In the final analysis, all politics are local. Pat the Cope Gallagher hasn’t forgotten this despite European integration, globalisation and his return to Europe. His Thursday morning interview with eolas is briefly delayed so he can listen, from his Brussels office, to the news (in Irish) on local Donegal radio.
Fisheries are also local for him, and part of his background, having worked as a fish processor and exporter. The proposed reform of the Common Fisheries Policy (to come into effect in 2013) is high on his policy agenda.
While Ireland has “benefited greatly” from EU membership, its fishing sector “has paid too great a price and the wrongs of the past should be rectified.”
Gallagher wants to see modifications to the proposals published by Commissioner Maria Damanaki last July. Regionalisation that would allow a group of member states to resolve fishing disputes rather than by an EU-27 decision is necessary. “The one-size-fits-all policy hasn’t worked. We cannot let the opportunity for reform pass without establishing credible decentralised structures,” he states.
The North West MEP wants to see fishermen who operate inshore and from small coastal isles covered by a separate section of the new policy, with specific financial supports and the right to fish. “When areas are closed for conservation purposes,” he explains, “they’re closed for all vessels, whereas I believe these small vessels should be exempt from this because they have such a minor impact.” He points out that “in these areas there’s normally no alternative source of employment.”
Proposals to end the practice of discarding unwanted fish by 2016 need to be modified, he believes. “I support the principle of eliminating discards over time. But we must be practical, we must be realistic and we must be pragmatic.”
When asked what would be an appropriate timescale for ending it, Gallagher says that setting one would be difficult. “What we do first of all is we try to avoid catching the small fish,” he states. “We minimise the landings of these. And we provide incentives,” he says, citing the examples of “change of the gear and the mesh that’s used to allow the smaller fish to flow through.”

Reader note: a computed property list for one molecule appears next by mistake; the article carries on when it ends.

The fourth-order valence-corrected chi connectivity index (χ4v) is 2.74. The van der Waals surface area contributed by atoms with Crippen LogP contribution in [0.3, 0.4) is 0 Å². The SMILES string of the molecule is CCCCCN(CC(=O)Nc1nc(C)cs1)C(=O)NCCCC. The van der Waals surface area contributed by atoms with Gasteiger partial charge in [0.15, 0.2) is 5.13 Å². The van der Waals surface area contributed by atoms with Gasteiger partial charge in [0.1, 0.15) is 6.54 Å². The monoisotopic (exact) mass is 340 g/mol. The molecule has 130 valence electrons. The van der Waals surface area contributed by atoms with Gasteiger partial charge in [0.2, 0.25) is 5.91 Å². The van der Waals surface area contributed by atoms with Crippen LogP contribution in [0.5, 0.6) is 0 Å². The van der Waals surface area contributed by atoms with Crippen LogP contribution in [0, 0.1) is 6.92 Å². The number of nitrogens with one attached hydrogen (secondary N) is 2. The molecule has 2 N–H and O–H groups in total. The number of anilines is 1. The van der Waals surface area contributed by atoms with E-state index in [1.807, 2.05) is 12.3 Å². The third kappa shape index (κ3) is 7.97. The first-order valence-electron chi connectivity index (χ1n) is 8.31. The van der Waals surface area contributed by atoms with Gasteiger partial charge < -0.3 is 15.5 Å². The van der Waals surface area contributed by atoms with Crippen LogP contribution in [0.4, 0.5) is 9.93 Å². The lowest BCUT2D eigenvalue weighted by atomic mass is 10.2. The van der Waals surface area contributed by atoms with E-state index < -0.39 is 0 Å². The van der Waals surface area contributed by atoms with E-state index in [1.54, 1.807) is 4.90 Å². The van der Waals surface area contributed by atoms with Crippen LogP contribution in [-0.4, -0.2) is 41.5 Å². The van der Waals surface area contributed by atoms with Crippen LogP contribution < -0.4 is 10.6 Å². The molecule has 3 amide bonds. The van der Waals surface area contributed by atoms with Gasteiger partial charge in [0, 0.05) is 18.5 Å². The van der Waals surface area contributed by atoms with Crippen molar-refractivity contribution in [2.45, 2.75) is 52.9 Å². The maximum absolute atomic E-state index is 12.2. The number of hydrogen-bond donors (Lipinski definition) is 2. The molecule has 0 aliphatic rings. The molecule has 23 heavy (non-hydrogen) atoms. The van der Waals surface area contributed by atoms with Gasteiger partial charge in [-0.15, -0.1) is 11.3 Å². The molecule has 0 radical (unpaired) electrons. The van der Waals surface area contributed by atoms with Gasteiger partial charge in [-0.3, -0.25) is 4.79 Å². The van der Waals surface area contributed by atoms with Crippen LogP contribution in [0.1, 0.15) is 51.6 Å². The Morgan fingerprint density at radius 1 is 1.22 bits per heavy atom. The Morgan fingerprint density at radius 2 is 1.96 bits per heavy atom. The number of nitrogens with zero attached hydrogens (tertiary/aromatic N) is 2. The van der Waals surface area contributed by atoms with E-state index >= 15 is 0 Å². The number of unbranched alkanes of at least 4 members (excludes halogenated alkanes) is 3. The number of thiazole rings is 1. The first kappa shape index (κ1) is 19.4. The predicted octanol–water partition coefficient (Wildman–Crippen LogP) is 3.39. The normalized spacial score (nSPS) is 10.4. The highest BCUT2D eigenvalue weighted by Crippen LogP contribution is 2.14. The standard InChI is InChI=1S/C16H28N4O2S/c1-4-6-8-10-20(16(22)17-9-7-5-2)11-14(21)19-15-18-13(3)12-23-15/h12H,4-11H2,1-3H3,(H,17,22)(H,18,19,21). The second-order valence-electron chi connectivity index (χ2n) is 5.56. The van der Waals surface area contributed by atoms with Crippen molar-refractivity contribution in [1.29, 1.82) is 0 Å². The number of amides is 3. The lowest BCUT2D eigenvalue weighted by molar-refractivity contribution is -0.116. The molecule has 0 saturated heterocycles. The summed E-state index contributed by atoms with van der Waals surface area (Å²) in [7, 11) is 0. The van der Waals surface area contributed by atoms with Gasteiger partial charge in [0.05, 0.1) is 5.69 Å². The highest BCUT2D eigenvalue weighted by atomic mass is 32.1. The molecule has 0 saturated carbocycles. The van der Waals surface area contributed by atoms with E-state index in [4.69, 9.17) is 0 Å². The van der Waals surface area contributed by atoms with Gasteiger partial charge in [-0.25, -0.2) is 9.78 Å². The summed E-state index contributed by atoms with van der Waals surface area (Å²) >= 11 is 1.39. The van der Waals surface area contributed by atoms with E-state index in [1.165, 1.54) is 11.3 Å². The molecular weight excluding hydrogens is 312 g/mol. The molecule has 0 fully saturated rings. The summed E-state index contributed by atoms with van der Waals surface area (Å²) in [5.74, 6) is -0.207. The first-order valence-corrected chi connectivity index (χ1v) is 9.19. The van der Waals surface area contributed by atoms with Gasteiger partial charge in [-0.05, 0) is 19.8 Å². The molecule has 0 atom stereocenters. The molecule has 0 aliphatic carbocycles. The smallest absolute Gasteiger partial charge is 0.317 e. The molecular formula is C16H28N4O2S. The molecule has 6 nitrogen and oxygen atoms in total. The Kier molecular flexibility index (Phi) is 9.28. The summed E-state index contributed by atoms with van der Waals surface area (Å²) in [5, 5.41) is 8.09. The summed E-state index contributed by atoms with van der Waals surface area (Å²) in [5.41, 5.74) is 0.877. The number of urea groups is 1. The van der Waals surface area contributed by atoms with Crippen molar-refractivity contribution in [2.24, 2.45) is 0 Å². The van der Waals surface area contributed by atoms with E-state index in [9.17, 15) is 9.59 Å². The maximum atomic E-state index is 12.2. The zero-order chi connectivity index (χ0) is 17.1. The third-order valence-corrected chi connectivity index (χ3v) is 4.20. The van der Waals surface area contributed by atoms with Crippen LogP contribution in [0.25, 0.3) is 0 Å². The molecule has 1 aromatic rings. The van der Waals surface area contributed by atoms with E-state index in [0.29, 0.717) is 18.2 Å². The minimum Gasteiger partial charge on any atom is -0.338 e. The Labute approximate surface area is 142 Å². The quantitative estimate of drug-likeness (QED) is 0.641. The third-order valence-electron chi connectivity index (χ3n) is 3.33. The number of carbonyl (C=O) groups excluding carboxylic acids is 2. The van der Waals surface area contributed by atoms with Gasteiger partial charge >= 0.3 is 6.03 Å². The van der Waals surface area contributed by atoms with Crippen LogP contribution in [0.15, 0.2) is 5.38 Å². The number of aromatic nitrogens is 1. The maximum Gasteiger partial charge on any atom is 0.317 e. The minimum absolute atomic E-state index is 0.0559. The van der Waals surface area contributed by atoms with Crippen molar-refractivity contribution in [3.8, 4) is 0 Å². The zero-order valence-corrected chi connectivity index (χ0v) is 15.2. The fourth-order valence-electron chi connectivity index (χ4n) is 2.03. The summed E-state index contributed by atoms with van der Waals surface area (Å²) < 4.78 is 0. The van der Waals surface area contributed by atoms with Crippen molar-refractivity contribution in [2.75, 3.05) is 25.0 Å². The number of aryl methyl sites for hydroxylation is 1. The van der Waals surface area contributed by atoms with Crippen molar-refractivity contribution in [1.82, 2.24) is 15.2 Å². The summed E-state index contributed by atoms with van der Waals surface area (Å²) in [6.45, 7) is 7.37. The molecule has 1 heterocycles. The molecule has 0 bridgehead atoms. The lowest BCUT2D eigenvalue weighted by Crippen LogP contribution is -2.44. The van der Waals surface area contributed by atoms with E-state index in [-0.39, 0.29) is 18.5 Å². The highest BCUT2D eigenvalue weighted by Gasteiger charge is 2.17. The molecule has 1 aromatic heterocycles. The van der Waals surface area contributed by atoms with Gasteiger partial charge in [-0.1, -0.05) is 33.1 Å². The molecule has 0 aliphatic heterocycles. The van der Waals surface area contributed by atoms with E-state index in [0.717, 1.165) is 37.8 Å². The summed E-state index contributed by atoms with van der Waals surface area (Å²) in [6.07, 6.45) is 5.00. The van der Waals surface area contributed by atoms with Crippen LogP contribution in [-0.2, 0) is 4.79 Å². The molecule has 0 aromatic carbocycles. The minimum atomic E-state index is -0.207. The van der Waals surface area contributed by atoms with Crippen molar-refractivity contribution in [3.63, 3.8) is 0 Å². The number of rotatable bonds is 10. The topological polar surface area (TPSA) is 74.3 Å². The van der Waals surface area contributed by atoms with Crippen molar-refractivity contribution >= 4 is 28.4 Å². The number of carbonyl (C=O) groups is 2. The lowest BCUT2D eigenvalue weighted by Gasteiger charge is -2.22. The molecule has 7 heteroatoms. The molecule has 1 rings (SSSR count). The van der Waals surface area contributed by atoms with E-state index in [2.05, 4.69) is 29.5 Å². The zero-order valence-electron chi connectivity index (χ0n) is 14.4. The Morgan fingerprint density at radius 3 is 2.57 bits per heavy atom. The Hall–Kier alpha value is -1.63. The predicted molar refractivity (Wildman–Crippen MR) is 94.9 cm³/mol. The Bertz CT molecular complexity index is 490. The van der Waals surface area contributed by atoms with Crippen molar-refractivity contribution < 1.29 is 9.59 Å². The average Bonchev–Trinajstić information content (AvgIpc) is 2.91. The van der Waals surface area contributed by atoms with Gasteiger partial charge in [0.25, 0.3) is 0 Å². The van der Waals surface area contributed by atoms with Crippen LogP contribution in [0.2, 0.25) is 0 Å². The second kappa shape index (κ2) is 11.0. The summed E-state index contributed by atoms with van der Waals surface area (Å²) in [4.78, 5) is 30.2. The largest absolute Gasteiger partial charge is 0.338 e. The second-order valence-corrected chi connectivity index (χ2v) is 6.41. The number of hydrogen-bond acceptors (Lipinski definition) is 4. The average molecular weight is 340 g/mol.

Gallagher is also opposed to individual transferable concessions (quotas) as “it could mean large companies from the larger member states come in to Ireland, buy these concessions, and that the Irish sector would be at a loss.” The Danish presidency has proposed that each member state be allowed implement its own management arrangement for quotas, i.e. optional not mandatory.
“She has her own very strong views,” Gallagher says of Damanaki, “but of course she must listen to us because of the co-decision [procedure], which is a fallout of the Lisbon Treaty, and that’s extremely important.”
Despite being a conservative party, Fianna Fáil MEPs are members of the Alliance of Liberals and Democrats for Europe (ALDE) which has 85 members (from a total of 736 MEPs). Where “controversial issues” arise, “we outline our position and try to convince members of our group that they should conform with our views,” says Gallagher. Where there are disagreements “then the arrangement is that we flag these, we outline our position and this is generally accepted by the group.” They can vote against the group’s line. A “very liberal attitude” in ALDE produces problematic policies for Gallagher such as abortion, tax, defence and the federalist inclinations of some members.
Ireland and the EU
The euro crisis and the Fiscal Treaty debate have put Ireland’s relationship with Europe under scrutiny. He lists some of the benefits accruing to Ireland over 39 years’ membership as: free access to goods and services, €65.66 billion in net EU transfers to Ireland, the change from an economy “primarily driven by agricultural activities” to one of “technology-driven growth” and the rise in income per capita from 64.2 per cent of the EU average in 1973 to 128 per cent in 2010. Average weekly industrial earnings were €38 a week in 1973 and €617.11 in quarter one of 2010.
Looking forward, Gallagher comments: “The European budget is a contracting budget, therefore we must try and ensure that we can maintain our level of funding from agriculture, so that has to be the main focus at the moment.” Horizon 2020 and investment in infrastructure “with assistance from Europe” are important for job creation.
On the architecture of the EU, and Ireland’s place within it, Gallagher states: “I, of course, would almost always prefer decisions to be taken on a subsidiarity basis if it’s possible.” He adds: “But then, of course, we must abide and work within the framework of the treaties.”
Removing Ireland from the euro would be “a major retrograde step,” according to Gallagher. ECB President Mario Draghi said in early May that he could envisage fiscal union in ten years’ time but Gallagher is opposed. “This was never the intention of the founding fathers.”
Another country undergoing debate about its relationship with the EU is Iceland and Gallagher is familiar with it as he is Co-Chairman of the EU-Iceland Joint Parliamentary Committee. He was also rapporteur for the European Parliament’s Committee on Fisheries regarding proposed sanctions to tackle overfishing by non-EU countries such as Iceland and the Faroe Islands. Formal negotiations on Icelandic accession to the EU began on 27 June 2011. A referendum on membership will follow negotiations but public opinion is against joining the EU for economic, sovereignty and cultural reasons.
“But my advice, every time I’ve spoken in Iceland, is not to dig up an entrenched position until they know exactly what is on offer,” Gallagher explains. Negotiations are ongoing: “Agriculture will be a big issue with them, fisheries will be an issue with them, finance, all of that.” However, he believes that apart from a potential impact on Iceland’s fishing sector, membership would benefit Iceland, and also the EU.
Tags: A local voice in Europe